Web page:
The Thanksgiving Day home game played by the Detroit Lions every year -- this is the 70th (!) -- is a big-time tradition 'round these parts. And while professional football might not conjure up the greenest of images, this year's Turkey Day showdown is taking on a rather emerald hue. For the third year in a row, the Lions are partnering with TechTown-based Carbon Credit Environmental Services
(CCES) and the Greening of Detroit
to make the game a carbon neutral event.
The effort begins on November 10 with an official tree planting ceremony at Lafayette Central Park with participation from CCES, Greening and Lions players Jerome Felton and John Standeford and president Tom Lewand.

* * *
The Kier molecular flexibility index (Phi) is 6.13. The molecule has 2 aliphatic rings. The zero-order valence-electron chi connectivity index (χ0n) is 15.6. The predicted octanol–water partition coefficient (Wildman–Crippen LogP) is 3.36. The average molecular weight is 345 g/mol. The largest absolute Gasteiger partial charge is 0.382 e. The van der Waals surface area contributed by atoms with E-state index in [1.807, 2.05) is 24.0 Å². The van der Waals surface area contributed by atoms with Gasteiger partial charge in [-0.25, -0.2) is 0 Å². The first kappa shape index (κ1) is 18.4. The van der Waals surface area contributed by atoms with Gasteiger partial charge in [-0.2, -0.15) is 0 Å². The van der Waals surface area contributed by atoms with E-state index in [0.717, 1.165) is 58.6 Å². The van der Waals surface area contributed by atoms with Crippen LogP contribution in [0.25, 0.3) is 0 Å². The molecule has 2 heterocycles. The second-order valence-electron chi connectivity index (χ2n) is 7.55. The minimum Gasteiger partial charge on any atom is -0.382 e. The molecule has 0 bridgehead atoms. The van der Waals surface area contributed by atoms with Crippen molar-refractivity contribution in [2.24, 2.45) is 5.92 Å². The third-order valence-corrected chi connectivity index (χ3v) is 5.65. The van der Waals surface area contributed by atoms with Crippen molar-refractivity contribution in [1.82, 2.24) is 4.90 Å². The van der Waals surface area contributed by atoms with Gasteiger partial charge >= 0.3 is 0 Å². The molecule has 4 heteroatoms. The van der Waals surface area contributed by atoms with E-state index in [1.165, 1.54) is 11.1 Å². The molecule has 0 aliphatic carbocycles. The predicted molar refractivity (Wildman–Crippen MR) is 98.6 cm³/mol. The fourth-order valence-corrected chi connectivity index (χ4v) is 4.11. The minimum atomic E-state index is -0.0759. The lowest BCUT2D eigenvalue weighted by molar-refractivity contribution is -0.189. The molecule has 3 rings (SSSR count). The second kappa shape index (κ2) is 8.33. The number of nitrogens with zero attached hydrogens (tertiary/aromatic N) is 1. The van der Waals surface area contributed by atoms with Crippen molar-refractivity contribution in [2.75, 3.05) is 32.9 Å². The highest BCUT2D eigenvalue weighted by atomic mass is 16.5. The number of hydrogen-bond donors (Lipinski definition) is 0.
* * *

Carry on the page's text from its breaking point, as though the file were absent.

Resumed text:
The number of carbon credits to purchase and trees to plant was determined by a CCES audit, which estimated the amount of CO2 emissions utilized during the event. The firm calculated energy, heat, steam, waste, and water used in the building (146 tons) as well as the emissions created by the estimated 64,000 fans and team members traveling to the event via vehicle and airplane (320 tons).
In total, 650 trees will be planted in Detroit to compensate for the 466 tons of CO2 emissions.
Source: Monica Tabares, Greening of Detroit
Writer: Kelli B. Kavanaugh